5. Phones – If you’re cutting back, reduce expenses by getting a free phone with a cheap plan and save $100+ net. We delayed upgrading our phones for two years when we were getting out of debt and saved ourselves $30 a month. We could all probably benefit from a Tumblr break.
  6. Credit Cards – If you’re not of the rare breed that religiously pays off credit card balances monthly, not using your credit cards will save thousands of dollars a year. Considering that most credit card interest rates are 10% – 18%, you’re paying 10% – 18% more for all your shit. If you’re buried in debt, lower your interest rate costs and get on a month-to-month payment plan to pay off your debt faster
  7. Groceries – Create a weekly grocery list and menu and buy what’s on sale or for what you have a coupon. We spend an additional $30 – $50 a week if we go to the store without a grocery list. That’s $1,560-$2,600 annually! Investing $1,560 annually into a retirement account for 10 years at 6% yields $24,590. That’s better than overeating.
  8. Coffee – Brew coffee at home or at work with a French Press. Starbucks sucks and is expensive. Most places have at least one coffee shop that sells locally roasted coffee. A pound of coffee yields 45, eight-ounce cups of coffee. If that pound costs $12, that’s $0.27 a cup. That reduces expenses by $4.73 a cup. If you’re hitting Starbucks three times a week, you’d save $737.88 a year with a French Press.
  9. Prepared Food – Americans spend a ton on prepared food. Take popcorn, for example. A 10-serving box of Pop Secret Homestyle Microwave Popcorn costs $4.98 at Walmart. That’s $0.498 a serving. Also for $4.98, Walmart sells a 3.2-pound container of Orville Redenbacher un-popped popcorn that yields 32 servings. That’s $0.156 a serving. Popping popcorn reduces expenses by $0.342 a serving. That’s $10.94 of savings with each container of Orville.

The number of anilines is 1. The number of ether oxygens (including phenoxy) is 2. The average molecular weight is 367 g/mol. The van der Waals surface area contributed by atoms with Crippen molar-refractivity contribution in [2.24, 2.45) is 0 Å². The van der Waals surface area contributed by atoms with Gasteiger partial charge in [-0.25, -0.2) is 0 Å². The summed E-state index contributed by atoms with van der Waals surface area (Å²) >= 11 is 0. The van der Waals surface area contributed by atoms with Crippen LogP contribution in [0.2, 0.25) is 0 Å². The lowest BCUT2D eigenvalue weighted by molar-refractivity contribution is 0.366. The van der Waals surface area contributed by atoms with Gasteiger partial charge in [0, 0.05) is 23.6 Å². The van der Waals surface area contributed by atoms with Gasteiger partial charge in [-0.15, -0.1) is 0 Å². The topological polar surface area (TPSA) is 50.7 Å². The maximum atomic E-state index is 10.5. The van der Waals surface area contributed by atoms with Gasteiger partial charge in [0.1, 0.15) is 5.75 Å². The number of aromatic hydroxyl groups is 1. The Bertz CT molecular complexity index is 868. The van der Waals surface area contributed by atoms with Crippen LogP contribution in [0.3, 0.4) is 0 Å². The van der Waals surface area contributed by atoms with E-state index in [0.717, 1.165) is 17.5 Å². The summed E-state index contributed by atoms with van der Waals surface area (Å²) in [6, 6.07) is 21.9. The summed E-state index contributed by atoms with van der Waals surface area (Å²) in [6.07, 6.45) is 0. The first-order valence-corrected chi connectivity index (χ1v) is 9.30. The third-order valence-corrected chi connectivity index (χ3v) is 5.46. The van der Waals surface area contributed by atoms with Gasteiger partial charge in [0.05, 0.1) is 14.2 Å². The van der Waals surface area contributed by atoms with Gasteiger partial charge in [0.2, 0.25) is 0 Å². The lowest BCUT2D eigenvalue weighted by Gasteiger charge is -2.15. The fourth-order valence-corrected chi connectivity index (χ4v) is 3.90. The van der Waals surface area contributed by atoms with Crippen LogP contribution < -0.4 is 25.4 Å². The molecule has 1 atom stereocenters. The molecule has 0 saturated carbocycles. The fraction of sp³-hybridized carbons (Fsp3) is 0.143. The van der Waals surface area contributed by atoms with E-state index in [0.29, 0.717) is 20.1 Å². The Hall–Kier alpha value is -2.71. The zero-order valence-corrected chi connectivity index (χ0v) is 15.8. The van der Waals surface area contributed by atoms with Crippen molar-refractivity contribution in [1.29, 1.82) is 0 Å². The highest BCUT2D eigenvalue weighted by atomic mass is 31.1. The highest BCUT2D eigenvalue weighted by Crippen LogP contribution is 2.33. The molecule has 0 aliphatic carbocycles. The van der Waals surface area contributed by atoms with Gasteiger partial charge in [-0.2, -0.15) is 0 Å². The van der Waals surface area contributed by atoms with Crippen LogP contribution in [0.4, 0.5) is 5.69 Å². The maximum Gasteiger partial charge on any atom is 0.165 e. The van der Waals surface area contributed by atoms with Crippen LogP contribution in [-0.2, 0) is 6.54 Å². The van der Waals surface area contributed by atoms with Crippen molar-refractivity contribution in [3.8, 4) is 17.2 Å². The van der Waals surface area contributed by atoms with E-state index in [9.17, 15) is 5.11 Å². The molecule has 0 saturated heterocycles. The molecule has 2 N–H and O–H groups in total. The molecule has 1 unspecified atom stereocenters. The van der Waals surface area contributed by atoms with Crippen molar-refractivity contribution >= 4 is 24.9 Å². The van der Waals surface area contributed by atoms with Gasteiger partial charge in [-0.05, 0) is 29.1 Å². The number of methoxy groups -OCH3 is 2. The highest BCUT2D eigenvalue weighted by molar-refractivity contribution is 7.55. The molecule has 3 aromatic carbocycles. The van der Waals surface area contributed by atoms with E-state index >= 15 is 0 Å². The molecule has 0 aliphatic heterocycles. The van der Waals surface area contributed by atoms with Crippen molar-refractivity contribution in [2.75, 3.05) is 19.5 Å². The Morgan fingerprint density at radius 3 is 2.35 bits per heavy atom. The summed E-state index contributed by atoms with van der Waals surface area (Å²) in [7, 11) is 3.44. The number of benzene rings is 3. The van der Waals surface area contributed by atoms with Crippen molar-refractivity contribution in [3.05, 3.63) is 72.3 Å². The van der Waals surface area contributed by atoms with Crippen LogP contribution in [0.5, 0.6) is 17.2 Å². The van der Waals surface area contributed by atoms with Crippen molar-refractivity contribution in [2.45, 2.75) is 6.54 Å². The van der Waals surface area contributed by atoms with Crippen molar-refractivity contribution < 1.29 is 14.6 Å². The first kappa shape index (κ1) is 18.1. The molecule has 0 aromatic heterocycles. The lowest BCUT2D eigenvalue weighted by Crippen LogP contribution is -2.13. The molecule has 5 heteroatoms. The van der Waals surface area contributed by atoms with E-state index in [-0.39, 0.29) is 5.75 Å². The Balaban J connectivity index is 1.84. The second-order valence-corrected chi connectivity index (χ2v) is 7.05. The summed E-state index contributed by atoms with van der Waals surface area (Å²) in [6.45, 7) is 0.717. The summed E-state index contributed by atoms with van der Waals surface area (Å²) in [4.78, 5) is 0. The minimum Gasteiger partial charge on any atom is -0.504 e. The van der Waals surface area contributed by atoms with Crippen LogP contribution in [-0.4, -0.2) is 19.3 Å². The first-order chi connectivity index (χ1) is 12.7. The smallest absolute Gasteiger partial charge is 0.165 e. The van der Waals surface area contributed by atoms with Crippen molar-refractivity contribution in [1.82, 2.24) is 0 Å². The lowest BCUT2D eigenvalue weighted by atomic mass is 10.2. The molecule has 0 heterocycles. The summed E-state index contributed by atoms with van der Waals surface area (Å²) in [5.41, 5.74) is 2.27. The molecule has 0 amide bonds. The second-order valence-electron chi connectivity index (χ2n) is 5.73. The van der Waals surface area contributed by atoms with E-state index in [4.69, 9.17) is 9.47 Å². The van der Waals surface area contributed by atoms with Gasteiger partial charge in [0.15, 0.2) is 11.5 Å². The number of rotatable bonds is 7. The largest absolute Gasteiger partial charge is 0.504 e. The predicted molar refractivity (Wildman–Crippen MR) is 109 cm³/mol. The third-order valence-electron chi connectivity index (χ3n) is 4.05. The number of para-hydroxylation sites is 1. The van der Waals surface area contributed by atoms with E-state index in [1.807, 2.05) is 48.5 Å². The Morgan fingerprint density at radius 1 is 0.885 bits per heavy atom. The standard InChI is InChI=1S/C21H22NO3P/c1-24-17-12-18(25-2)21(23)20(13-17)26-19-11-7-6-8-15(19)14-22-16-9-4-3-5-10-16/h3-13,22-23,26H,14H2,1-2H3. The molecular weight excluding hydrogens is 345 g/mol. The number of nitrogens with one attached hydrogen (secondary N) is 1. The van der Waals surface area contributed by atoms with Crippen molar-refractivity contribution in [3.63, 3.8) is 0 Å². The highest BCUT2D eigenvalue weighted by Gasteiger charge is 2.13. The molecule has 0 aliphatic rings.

10. Books – If you’re still buying books, you’re paying too much for books. Your local library has free books and you can’t beat free to reduce expenses. If that’s not you, buy eBooks. Used Kindles sell for less than $50. Amazon offers close to 3 million free eBooks. That’s $0.00! After reading eight to ten books, you’re Kindle paid for itself.

These are just ten ways to reduce expenses that saved us enough money to pay off $51,000 in credit card debt in two and a half years and become debt free.

Bonus #11. Reduce your expenses by lowering your interest rates and pay off your debt faster.

Note: This article contains affiliate links. This means we’ll receive a small commission at no cost to you if you buy items through these links. We only recommend products that we use or have thoroughly vetted and would recommend to our moms.

Other ways to help reduce expenses and become debt free:

11 responses to “10 Ways to Reduce Expenses That Made Us Debt Free in 3 Years

  1. Love this list, guys! Love your story too – $51k in debt paid off – WOW! Amazing what we can do when we set our minds to it, huh? I also love that you aren’t out to abandon everything fun in life! That’s so important for us all to embrace! Thanks for this great article!